Joe Ely & his band came to the UK in 1980 to tour as support to the Clash. There could be no cooler endorsement. Joe had released 3 LPs but they were pretty well-kept secrets over here. It was his heavy friends what got him on to the cover of the NME. “The acceptable face of C & W”, wrote some know-nothing sub-editor for whom the release of “Never Mind The Bollocks” was Year Zero. Well, with the ” the charge… the bolt… the buzz… the sheer fuck off-ness of it all” (© Don Logan) MCA recorded a London gig by the full on, honky-tonk-on-speed boys. “Live Shots”captured a great Texan band. Ponty Bone (accordion), Jesse “Guitar” Taylor & Lloyd Maines (pedal steel) all knew their way around both the country & the rock. There were,really, only 2 cowpunk groups & this is one of them.
“Shots” did not get a US release for a year. The record label was trying to position Joe as a next generation country outlaw troubadour but a young man who grew up in Lubbock, Texas, onstage with an electric guitar & crackerjack band was going to be grokking the spirit of Buddy Holly…no doubt, Joe was ready to rock. He rolled with his new popularity & worked the band harder than they wanted. His next band had hot shot guitarist David Grissom, as good as anyone, Joe did tend to get a little carried away, a little more Jerry Lee than Buddy. The showy, super bar band music was good stuff but it was the quality of the songs he recorded which reminded you that Joe was still a contender.
Before the solo deal there was the Flatlanders, Lubbock boys looking to Austin, the centre of the Texas music scene. Besides Joe the other members were not only talented men but were his lifelong friends. “Boxcars” is written by Butch Hancock, a man who has ploughed his own furrow for some time. After the wonderfully titled “West Texas Waltzes & Dust-Blown Tractor Tunes” his solo releases were cassettes sold at gigs. He is a sensational songwriter, Joe has recorded plenty of them, world-weary does not always do Butch Hancock justice, man those sad songs of his are properly sad. Man, Butch sounds like he’s seen some things. Jimmy Dale Gilmore went from the Flatlanders to an ashram. It was 1988 before he made his own records. Again Joe was able to use some of those early Jimmy Dale songs. If J.D. had done nothing more than appear as Smokey in “The Big Lebowski” (“Smokey, this is not ‘Nam. This is bowling. There are rules”) then that would have been enough.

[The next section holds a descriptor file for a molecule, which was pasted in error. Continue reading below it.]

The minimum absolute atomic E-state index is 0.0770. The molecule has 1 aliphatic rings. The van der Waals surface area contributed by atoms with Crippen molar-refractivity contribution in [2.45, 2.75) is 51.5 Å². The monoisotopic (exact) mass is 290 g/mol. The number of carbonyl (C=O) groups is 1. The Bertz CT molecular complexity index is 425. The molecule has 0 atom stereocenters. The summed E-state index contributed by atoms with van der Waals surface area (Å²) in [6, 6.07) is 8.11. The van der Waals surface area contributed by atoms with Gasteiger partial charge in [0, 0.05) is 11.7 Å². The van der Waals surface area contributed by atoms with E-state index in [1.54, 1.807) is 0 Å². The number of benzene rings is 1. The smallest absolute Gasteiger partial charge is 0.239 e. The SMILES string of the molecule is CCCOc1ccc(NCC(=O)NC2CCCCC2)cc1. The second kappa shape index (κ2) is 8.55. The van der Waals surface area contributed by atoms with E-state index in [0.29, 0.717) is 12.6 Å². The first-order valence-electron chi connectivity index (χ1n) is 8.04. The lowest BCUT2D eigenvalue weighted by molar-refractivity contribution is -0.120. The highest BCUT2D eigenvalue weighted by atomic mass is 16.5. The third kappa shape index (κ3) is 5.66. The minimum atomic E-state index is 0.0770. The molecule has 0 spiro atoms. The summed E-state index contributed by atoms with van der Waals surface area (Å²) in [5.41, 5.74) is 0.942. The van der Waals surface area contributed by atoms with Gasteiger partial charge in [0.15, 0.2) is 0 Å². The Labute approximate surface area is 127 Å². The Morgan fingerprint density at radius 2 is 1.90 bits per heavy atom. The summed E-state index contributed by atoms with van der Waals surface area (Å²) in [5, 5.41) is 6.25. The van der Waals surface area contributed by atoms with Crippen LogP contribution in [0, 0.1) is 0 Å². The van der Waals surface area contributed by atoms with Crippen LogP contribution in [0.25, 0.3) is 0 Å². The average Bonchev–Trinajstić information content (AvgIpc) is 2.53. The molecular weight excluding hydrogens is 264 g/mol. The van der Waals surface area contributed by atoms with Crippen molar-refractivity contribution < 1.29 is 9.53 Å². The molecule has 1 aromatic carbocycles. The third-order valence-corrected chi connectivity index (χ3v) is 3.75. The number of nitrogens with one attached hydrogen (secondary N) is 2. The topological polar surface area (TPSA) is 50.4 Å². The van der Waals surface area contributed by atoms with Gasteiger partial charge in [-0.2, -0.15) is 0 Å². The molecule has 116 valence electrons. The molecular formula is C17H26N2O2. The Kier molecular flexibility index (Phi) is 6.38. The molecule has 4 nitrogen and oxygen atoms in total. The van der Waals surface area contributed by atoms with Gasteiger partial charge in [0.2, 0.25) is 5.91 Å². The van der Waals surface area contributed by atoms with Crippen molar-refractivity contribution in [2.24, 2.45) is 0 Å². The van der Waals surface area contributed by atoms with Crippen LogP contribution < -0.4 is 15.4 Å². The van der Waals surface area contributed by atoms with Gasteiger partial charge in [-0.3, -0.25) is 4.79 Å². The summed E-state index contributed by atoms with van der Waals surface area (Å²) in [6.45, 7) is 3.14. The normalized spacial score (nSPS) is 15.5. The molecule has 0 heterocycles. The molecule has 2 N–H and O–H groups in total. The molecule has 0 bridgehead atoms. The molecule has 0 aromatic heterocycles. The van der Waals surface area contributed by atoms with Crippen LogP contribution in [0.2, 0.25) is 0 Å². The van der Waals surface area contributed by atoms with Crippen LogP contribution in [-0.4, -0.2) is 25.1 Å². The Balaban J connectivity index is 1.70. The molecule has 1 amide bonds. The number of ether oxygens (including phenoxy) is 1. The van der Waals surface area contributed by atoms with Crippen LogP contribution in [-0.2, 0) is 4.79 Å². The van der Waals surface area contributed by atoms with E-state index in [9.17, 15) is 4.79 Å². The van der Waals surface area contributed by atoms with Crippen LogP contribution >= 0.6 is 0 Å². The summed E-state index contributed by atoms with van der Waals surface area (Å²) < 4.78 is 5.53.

It was another live LP. “Live At Liberty Lunch” (1990) which put Joe Ely back on my sound system. The introductory solo, cocky, funny, “Me & Billy the Kid” segues into the rocking “Are You Listening Lucky”, two self-penned songs showing two different sides to Joe. There are no Greatest Hits but there is a set of tried & trusted crowd pleasers/floor fillers that the band knew inside out & Joe knew better. I lost my cassette copy of the LP & bought the CD. If I needed some great Texas country music then this has been a go-to record for some time now. Here’s a version of the finely titled “Driving To the Poorhouse In A Limousine” from Farm Aid in 1986 with Grissom doing his thing & the all-time great saxophone of Bobby Keyes doing his.
This version of “Billy” is from later, from, as you can see, a comfy sit-down gig with John Hiatt & Lyle Lovett. In the 1990s Joe did a lot of solo gigs & a lot of gigs with a lot of Texan musicians. He entered the 21st century as a near-40 year veteran, dues had been paid & he got his as an elder of his musical tribe. Tours with Lyle & Guy Clark placed him with the heavy hitters, he started to release his records on his own label, Rack ‘Em Records. You can take the man out of the pool hall but…you get me. In 2002, 30 years after that lost first LP, he got the band back together.
Oh yes ! Joe Ely , on the steps of the Texas State Capital, playing a terrifically restrained but powerful version of “Well Alright”, one of my favourite Buddy Holly songs (well, Top 20 at least). The Flatlanders, Joe, Jimmy Dale & Butch, were well received & the group lived up to the promise of their reputations. The music, 3 new LPs, is a little more traditional, even folkier. Made by musicians who have known each other for so long, who know they are writing for a wider audience, the music has an authority & an appeal. I could have picked a Flatlanders’ clip, “Sowing On the Mountain” is an absolute earworm while “Because Of The Wind”, an old song of Joe’s, is just nailed. “Well Alright” gets it because I hear the rock & roll/country tradition of the Texan flatlands flexing its muscles in 2007 while reaching back 50 years to Buddy Holly, the guy with a guitar from Lubbock who inspired so many young musicians. Music for grown ups yeah.
Oh right…the other cowpunk band is Jason & the Scorchers, but you knew that right.